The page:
Another Democratic aide granted anonymity so they could speak candidly argued the party's drive to pass the social spending bill was always going to be difficult since it surpasses even the Affordable Care Act in its scope and complexity. But they insisted Democrats recognize the stakes as they scramble to preserve their power. "I think all members know the party's future depends on getting this bill done," the aide said.
The perilous road ahead
Just as Democrats are struggling to agree on their priorities, Senate Republicans led by Mitch McConnell are refusing to back a short-term government funding bill, which Democrats have coupled with a renewal of the nation's ability to pay its bills for two years, known as the debt ceiling. GOP senators on Monday lined up behind the Kentucky Republican, insisting Democrats bear full responsibility.
In the short term, top Democrats will have to embark on a last-minute blitz to ensure the government's doors remain open past September 30 and the nation's borrowing caps are lifted.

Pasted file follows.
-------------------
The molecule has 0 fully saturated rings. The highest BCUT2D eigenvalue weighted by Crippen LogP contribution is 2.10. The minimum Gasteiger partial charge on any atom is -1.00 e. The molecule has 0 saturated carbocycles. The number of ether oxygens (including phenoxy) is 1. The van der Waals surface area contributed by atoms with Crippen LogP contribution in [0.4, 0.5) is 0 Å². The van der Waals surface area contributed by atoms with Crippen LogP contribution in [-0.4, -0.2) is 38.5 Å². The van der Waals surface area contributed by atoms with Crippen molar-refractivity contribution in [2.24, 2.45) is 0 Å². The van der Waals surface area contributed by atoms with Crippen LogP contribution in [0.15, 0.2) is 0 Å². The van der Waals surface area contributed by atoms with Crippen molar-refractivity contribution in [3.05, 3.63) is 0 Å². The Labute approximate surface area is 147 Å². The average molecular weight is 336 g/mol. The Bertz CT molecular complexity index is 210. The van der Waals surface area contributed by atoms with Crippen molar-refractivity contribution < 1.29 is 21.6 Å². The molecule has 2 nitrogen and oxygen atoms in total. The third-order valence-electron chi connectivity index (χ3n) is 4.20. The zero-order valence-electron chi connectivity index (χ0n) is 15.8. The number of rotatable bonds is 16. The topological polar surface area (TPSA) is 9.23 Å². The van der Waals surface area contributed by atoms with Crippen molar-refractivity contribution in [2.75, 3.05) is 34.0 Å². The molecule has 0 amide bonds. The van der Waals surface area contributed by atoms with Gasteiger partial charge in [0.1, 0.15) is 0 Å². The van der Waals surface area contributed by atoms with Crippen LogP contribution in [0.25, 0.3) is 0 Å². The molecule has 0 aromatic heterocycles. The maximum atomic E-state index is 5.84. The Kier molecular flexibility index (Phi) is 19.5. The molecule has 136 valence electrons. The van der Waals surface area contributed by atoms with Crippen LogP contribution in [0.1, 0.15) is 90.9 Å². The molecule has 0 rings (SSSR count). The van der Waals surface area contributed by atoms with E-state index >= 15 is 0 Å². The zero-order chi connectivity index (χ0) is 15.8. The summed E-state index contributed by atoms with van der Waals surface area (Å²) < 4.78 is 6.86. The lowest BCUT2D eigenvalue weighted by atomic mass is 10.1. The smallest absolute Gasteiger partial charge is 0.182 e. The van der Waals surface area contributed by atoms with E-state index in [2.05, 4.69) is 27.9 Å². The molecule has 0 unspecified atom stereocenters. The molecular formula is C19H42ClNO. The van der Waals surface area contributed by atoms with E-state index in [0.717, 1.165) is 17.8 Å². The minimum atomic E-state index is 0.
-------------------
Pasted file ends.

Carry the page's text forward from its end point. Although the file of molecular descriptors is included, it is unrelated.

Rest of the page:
Experts say the effects of a federal default could ripple from Wall Street onto millions of American households and jeopardize the economic recovery from the pandemic.
"People would lose incomes, jobs, retirement savings," Jason Furman, a former top Obama administration economist and now a Harvard professor, said in an interview. "I think it's risking disaster."
"We've never before seen a country that was perfectly able to pay its debt back just choose to default," Furman said, adding he believed Republican and Democrats must cooperate to raise the debt ceiling.
Democrats are frustrated with the GOP, particularly McConnell, for reversing their position on the debt ceiling after raising it three times during the Trump administration. Congress also accrued nearly $8 trillion in debt on the back of bipartisan spending deals and coronavirus relief packages under President Donald Trump. Republicans enacted a $2 trillion tax cut on their own as well.